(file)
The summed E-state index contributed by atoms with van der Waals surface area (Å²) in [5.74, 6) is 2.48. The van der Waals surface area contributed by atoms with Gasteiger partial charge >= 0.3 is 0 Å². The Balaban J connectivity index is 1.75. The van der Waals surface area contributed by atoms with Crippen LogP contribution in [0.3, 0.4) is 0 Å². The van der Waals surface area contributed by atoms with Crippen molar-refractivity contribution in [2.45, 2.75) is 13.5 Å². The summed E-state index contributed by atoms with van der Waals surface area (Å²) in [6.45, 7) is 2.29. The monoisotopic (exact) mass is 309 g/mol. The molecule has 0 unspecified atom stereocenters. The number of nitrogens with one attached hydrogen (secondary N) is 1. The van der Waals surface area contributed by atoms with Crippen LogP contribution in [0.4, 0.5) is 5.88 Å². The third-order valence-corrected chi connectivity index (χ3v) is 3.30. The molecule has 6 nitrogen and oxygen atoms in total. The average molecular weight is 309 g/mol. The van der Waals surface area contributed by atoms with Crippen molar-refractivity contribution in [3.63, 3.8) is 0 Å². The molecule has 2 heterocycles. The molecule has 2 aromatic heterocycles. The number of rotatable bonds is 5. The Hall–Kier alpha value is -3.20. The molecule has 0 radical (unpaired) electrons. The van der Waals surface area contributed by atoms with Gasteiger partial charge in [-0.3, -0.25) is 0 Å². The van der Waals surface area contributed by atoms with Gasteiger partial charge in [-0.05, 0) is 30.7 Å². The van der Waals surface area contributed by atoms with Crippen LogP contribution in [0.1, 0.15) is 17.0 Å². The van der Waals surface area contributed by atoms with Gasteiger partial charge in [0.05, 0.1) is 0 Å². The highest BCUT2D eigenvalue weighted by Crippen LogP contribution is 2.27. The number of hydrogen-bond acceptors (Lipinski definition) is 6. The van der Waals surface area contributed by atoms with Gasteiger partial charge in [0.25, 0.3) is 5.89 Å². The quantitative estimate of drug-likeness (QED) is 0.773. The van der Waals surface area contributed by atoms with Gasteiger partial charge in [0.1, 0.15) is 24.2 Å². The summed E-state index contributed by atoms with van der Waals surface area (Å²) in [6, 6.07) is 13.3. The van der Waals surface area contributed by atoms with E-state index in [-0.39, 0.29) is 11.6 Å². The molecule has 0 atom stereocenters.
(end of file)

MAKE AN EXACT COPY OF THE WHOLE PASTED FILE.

The summed E-state index contributed by atoms with van der Waals surface area (Å²) in [5.74, 6) is 2.48. The van der Waals surface area contributed by atoms with Gasteiger partial charge >= 0.3 is 0 Å². The Balaban J connectivity index is 1.75. The van der Waals surface area contributed by atoms with Crippen LogP contribution in [0.3, 0.4) is 0 Å². The van der Waals surface area contributed by atoms with Crippen molar-refractivity contribution in [2.45, 2.75) is 13.5 Å². The summed E-state index contributed by atoms with van der Waals surface area (Å²) in [6.45, 7) is 2.29. The monoisotopic (exact) mass is 309 g/mol. The molecule has 0 unspecified atom stereocenters. The number of nitrogens with one attached hydrogen (secondary N) is 1. The van der Waals surface area contributed by atoms with Crippen LogP contribution in [0.4, 0.5) is 5.88 Å². The third-order valence-corrected chi connectivity index (χ3v) is 3.30. The molecule has 6 nitrogen and oxygen atoms in total. The average molecular weight is 309 g/mol. The van der Waals surface area contributed by atoms with Crippen molar-refractivity contribution in [3.63, 3.8) is 0 Å². The molecule has 2 heterocycles. The molecule has 2 aromatic heterocycles. The number of rotatable bonds is 5. The Hall–Kier alpha value is -3.20. The molecule has 0 radical (unpaired) electrons. The van der Waals surface area contributed by atoms with Gasteiger partial charge in [-0.3, -0.25) is 0 Å². The van der Waals surface area contributed by atoms with Gasteiger partial charge in [-0.05, 0) is 30.7 Å². The van der Waals surface area contributed by atoms with Crippen LogP contribution in [0.1, 0.15) is 17.0 Å². The van der Waals surface area contributed by atoms with Gasteiger partial charge in [0.05, 0.1) is 0 Å². The highest BCUT2D eigenvalue weighted by Crippen LogP contribution is 2.27. The number of hydrogen-bond acceptors (Lipinski definition) is 6. The van der Waals surface area contributed by atoms with Gasteiger partial charge in [0.25, 0.3) is 5.89 Å². The quantitative estimate of drug-likeness (QED) is 0.773. The van der Waals surface area contributed by atoms with Gasteiger partial charge in [0.1, 0.15) is 24.2 Å². The summed E-state index contributed by atoms with van der Waals surface area (Å²) in [6, 6.07) is 13.3. The van der Waals surface area contributed by atoms with E-state index in [-0.39, 0.29) is 11.6 Å². The molecule has 0 atom stereocenters.